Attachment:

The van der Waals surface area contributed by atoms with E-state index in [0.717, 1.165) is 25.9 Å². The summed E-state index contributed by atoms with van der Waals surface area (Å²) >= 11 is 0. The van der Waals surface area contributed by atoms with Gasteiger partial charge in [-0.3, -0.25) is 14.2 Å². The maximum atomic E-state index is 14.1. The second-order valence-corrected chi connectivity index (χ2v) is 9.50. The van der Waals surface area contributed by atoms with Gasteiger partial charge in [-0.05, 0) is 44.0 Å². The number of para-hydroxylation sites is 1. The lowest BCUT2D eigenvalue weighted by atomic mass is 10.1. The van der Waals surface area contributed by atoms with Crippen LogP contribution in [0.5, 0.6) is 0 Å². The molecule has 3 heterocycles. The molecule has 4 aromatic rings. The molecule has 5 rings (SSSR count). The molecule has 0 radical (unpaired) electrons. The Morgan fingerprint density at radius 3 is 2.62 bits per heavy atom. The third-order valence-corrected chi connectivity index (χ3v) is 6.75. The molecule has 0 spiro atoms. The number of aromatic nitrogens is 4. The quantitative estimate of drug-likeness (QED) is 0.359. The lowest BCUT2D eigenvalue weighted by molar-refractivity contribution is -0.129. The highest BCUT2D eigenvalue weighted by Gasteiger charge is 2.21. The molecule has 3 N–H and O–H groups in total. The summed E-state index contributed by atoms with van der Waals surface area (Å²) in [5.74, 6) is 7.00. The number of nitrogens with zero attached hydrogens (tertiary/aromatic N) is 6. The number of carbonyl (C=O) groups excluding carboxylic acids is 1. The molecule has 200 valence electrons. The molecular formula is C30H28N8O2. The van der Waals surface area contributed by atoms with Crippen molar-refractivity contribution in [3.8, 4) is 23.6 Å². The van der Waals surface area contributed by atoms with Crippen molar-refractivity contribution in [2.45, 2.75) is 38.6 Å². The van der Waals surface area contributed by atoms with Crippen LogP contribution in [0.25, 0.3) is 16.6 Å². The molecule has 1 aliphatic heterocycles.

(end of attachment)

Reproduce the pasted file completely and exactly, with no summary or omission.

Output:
The van der Waals surface area contributed by atoms with E-state index in [0.717, 1.165) is 25.9 Å². The summed E-state index contributed by atoms with van der Waals surface area (Å²) >= 11 is 0. The van der Waals surface area contributed by atoms with Gasteiger partial charge in [-0.3, -0.25) is 14.2 Å². The maximum atomic E-state index is 14.1. The second-order valence-corrected chi connectivity index (χ2v) is 9.50. The van der Waals surface area contributed by atoms with Gasteiger partial charge in [-0.05, 0) is 44.0 Å². The number of para-hydroxylation sites is 1. The lowest BCUT2D eigenvalue weighted by atomic mass is 10.1. The van der Waals surface area contributed by atoms with Crippen LogP contribution in [0.5, 0.6) is 0 Å². The molecule has 3 heterocycles. The molecule has 4 aromatic rings. The molecule has 5 rings (SSSR count). The molecule has 0 radical (unpaired) electrons. The Morgan fingerprint density at radius 3 is 2.62 bits per heavy atom. The third-order valence-corrected chi connectivity index (χ3v) is 6.75. The molecule has 0 spiro atoms. The number of aromatic nitrogens is 4. The quantitative estimate of drug-likeness (QED) is 0.359. The lowest BCUT2D eigenvalue weighted by molar-refractivity contribution is -0.129. The highest BCUT2D eigenvalue weighted by Gasteiger charge is 2.21. The molecule has 3 N–H and O–H groups in total. The summed E-state index contributed by atoms with van der Waals surface area (Å²) in [5.74, 6) is 7.00. The number of nitrogens with zero attached hydrogens (tertiary/aromatic N) is 6. The number of carbonyl (C=O) groups excluding carboxylic acids is 1. The molecule has 200 valence electrons. The molecular formula is C30H28N8O2. The van der Waals surface area contributed by atoms with Crippen molar-refractivity contribution in [3.8, 4) is 23.6 Å². The van der Waals surface area contributed by atoms with Crippen molar-refractivity contribution in [2.45, 2.75) is 38.6 Å². The van der Waals surface area contributed by atoms with Crippen LogP contribution in [0.25, 0.3) is 16.6 Å². The molecule has 1 aliphatic heterocycles.